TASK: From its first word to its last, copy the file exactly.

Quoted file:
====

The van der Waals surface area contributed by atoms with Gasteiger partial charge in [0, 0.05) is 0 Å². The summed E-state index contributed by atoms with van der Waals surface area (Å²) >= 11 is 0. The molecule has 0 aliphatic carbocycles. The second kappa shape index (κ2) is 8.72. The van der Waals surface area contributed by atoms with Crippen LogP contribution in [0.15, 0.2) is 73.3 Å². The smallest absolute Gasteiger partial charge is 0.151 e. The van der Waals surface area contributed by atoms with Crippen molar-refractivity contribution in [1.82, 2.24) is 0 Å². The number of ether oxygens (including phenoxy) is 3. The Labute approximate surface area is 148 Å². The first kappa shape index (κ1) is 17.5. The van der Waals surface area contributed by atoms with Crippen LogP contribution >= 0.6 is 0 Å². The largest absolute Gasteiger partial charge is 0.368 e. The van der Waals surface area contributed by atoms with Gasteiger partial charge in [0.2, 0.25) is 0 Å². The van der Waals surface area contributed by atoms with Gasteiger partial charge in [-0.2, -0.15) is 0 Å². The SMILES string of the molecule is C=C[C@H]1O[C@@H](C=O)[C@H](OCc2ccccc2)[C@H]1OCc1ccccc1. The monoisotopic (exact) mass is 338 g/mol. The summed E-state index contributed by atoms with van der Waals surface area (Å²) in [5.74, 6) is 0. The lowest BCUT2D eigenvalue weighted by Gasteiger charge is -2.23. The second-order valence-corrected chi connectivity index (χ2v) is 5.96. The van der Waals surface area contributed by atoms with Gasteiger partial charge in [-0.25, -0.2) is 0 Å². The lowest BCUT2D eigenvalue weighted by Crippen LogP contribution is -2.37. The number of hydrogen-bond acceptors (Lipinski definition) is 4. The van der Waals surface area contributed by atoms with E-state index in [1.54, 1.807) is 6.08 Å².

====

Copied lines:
The van der Waals surface area contributed by atoms with Gasteiger partial charge in [0, 0.05) is 0 Å². The summed E-state index contributed by atoms with van der Waals surface area (Å²) >= 11 is 0. The molecule has 0 aliphatic carbocycles. The second kappa shape index (κ2) is 8.72. The van der Waals surface area contributed by atoms with Crippen LogP contribution in [0.15, 0.2) is 73.3 Å². The smallest absolute Gasteiger partial charge is 0.151 e. The van der Waals surface area contributed by atoms with Crippen molar-refractivity contribution in [1.82, 2.24) is 0 Å². The number of ether oxygens (including phenoxy) is 3. The Labute approximate surface area is 148 Å². The first kappa shape index (κ1) is 17.5. The van der Waals surface area contributed by atoms with Crippen LogP contribution >= 0.6 is 0 Å². The largest absolute Gasteiger partial charge is 0.368 e. The van der Waals surface area contributed by atoms with Gasteiger partial charge in [0.2, 0.25) is 0 Å². The van der Waals surface area contributed by atoms with Gasteiger partial charge in [-0.2, -0.15) is 0 Å². The SMILES string of the molecule is C=C[C@H]1O[C@@H](C=O)[C@H](OCc2ccccc2)[C@H]1OCc1ccccc1. The monoisotopic (exact) mass is 338 g/mol. The summed E-state index contributed by atoms with van der Waals surface area (Å²) in [5.74, 6) is 0. The lowest BCUT2D eigenvalue weighted by Gasteiger charge is -2.23. The second-order valence-corrected chi connectivity index (χ2v) is 5.96. The van der Waals surface area contributed by atoms with Gasteiger partial charge in [-0.25, -0.2) is 0 Å². The lowest BCUT2D eigenvalue weighted by Crippen LogP contribution is -2.37. The number of hydrogen-bond acceptors (Lipinski definition) is 4. The van der Waals surface area contributed by atoms with E-state index in [1.54, 1.807) is 6.08 Å².